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Neuroscience. 1999;91(4):1401-13.

Regulation of ciliary neurotrophic factor receptor alpha in sciatic motor neurons following axotomy.

Author information

1
Department of Neuroscience, University of Florida College of Medicine, Gainesville 32610-0244, USA.

Abstract

Spinal motor neurons are one of the few classes of neurons capable of regenerating axons following axotomy. Injury-induced expression of neurotrophic factors and corresponding receptors may play an important role in this rare ability. A wide variety of indirect data suggests that ciliary neurotrophic factor receptor alpha may critically contribute to the regeneration of injured spinal motor neurons. We used immunohistochemistry, in situ hybridization and retrograde tracing techniques to study the regulation of ciliary neurotrophic factor receptor alpha in axotomized sciatic motor neurons. Ciliary neurotrophic factor receptor alpha immunoreactivity, detected with two independent antisera, is increased in a subpopulation of caudal sciatic motor neuron soma one, two and six weeks after sciatic nerve transection and reattachment, while no changes are detected at one day and 15 weeks post-lesion. Ciliary neurotrophic factor receptor alpha messenger RNA levels are augmented in the same classes of neurons following an identical lesion, suggesting that increased synthesis contributes, at least in part, to the additional ciliary neurotrophic factor receptor alpha protein. Separating the proximal and distal nerve stumps with a plastic barrier does not noticeably affect the injury-induced change in ciliary neurotrophic factor receptor alpha regulation, thereby indicating that this injury response is not dependent on signals distal to the lesion traveling retrogradely through the nerve or signals generated by axonal growth through the distal nerve. The prolonged increases in ciliary neurotrophic factor receptor alpha protein and messenger RNA found in regenerating sciatic motor neurons contrast with the responses of non-regenerating central neurons, which are reported to display, at most, a short-lived increase in ciliary neurotrophic factor receptor alpha messenger RNA expression following injury. The present data are the first to demonstrate, in vivo, neuronal regulation of ciliary neurotrophic factor receptor alpha protein in response to injury. Moreover, they suggest that the ability of a subpopulation of spinal motor neurons to regulate ciliary neurotrophic factor receptor alpha levels in response to injury may play a role in their survival and axonal regeneration. Consistent with such a role, we also find relatively high, and probably elevated, levels of ciliary neurotrophic factor receptor alpha immunoreactivity in regenerating axons.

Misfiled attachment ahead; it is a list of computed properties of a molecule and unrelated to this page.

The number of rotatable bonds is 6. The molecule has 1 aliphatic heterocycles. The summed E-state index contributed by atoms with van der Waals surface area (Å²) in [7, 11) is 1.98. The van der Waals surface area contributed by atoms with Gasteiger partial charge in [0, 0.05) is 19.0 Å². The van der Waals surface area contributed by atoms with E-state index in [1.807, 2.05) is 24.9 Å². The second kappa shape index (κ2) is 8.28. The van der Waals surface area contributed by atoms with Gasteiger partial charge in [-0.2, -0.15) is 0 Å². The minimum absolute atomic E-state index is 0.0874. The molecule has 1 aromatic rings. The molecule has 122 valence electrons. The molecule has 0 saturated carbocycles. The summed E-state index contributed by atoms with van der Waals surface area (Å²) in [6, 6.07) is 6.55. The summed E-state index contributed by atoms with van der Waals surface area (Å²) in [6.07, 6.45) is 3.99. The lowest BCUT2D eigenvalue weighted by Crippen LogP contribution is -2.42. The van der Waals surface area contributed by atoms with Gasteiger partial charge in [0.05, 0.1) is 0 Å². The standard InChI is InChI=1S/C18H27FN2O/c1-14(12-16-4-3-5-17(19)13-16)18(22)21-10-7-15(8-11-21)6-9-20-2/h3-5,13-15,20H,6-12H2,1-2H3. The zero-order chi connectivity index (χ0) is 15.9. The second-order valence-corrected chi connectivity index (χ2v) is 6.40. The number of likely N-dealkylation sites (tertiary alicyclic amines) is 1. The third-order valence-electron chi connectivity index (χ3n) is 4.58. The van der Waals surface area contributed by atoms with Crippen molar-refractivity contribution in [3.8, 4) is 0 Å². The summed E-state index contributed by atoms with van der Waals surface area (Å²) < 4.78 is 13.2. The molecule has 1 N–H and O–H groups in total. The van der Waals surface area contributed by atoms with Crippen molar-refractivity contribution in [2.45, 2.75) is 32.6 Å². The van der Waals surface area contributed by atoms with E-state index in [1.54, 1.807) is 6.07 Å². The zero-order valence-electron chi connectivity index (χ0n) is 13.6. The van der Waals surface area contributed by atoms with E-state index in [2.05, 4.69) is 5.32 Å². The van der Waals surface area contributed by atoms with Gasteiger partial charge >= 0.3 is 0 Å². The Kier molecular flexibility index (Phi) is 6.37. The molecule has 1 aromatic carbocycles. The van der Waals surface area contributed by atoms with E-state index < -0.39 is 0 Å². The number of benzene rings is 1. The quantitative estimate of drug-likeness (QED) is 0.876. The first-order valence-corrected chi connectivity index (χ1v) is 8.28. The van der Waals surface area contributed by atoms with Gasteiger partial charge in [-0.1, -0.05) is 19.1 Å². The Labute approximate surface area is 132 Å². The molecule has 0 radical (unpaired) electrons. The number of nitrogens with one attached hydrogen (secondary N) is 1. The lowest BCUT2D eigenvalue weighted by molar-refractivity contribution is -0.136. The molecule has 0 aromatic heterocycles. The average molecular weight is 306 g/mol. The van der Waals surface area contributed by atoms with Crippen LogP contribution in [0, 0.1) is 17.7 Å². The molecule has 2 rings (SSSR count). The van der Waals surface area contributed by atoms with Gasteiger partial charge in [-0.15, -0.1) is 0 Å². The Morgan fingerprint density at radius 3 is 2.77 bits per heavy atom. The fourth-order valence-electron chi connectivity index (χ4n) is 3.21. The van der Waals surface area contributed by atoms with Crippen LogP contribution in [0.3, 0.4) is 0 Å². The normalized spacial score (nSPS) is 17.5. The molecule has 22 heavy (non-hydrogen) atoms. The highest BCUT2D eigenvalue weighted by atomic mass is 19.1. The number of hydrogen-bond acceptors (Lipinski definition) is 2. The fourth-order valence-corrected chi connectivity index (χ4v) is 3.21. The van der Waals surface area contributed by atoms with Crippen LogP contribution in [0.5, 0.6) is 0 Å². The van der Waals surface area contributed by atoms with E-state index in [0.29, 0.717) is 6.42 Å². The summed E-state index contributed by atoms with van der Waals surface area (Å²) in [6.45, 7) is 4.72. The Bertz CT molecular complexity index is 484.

PMID:
10391446
DOI:
10.1016/s0306-4522(98)00717-9
[Indexed for MEDLINE]

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